- Present content in F shape! (this is how readers look at page)
- Most important information needs to be above the fold (before scrolling down)
- Where do the eyes gravitate right away?
- What kind of information does one see?
- Does it highlight a problem clients may not know they have?
- Highlight the path and action I want readers to take
- Guide my visitors through the page
- Use leading questions (addressing doubts, problems)
- Hierarchy: Most important => Supporting (Details, CTA) => Least important
- Beyond home page: secondary pages with product details, case studies...
- About: talk about reader first, wrap up with why I'm trustworthy, + photos, + testimonials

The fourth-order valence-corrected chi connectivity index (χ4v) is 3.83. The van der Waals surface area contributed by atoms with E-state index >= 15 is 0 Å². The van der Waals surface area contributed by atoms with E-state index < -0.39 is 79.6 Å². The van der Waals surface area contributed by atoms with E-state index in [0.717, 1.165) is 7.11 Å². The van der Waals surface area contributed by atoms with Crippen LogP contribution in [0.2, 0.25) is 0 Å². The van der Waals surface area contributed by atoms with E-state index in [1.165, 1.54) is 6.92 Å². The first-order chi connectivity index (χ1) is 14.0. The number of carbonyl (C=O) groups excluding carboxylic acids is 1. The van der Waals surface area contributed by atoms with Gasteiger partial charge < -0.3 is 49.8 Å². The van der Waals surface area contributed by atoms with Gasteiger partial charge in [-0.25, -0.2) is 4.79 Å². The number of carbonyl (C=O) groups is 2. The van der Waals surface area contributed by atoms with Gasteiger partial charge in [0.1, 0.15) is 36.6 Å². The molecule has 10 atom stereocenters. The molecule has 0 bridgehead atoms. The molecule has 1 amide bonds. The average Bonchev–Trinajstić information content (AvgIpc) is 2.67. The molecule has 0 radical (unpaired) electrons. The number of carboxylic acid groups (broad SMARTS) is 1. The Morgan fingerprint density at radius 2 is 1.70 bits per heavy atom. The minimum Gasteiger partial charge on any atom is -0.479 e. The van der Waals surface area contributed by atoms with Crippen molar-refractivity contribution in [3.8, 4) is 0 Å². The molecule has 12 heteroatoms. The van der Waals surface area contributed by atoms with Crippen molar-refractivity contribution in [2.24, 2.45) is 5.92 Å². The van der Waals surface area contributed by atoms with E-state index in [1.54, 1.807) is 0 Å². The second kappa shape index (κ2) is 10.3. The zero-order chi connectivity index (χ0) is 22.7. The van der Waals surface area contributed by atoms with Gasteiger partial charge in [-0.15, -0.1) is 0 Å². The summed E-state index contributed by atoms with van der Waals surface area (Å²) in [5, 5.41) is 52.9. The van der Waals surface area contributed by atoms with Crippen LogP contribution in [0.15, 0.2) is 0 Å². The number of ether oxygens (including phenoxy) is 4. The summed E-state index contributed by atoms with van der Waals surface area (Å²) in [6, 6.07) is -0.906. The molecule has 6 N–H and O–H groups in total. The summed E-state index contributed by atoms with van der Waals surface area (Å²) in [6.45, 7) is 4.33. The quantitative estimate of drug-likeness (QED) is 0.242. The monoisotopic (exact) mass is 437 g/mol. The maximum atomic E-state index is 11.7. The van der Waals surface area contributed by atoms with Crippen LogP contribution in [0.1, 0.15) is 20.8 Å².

- Contact: easy to find so visitors can get in touch
- Have a prominent Opt-In
- Blog: good formatting, lots of images (at least 1 pinnable!), call to action
- Resources: archive of useful links and contents for me & audience
- In general: all paths must lead to my buy/contact page
- Use nonverbal cues
- Visible hands establish trust
- Use hands and eyes to direct
- Understand facial expressions
Typical path of visitors' attention
- Main navigation menu
- Search box
- Social networking links
- Primary image (whatever image was at the top of the repeating header or page)
- Written content
- Website footer
A page where you send users when you want them to take a specific action. Example page.
- Have a strong headline
- Make it clean and uncluttered
- Don't use the same design as the rest of your page
- Lots of white space, single column
- Only use relevant and meaningful visuals
- Aesthetics: give your landing page a good, coherent look and feel
- Tastefully tailor fonts, colors, visuals to your audience
- Stay in line with your other materials (e.g. the original ad)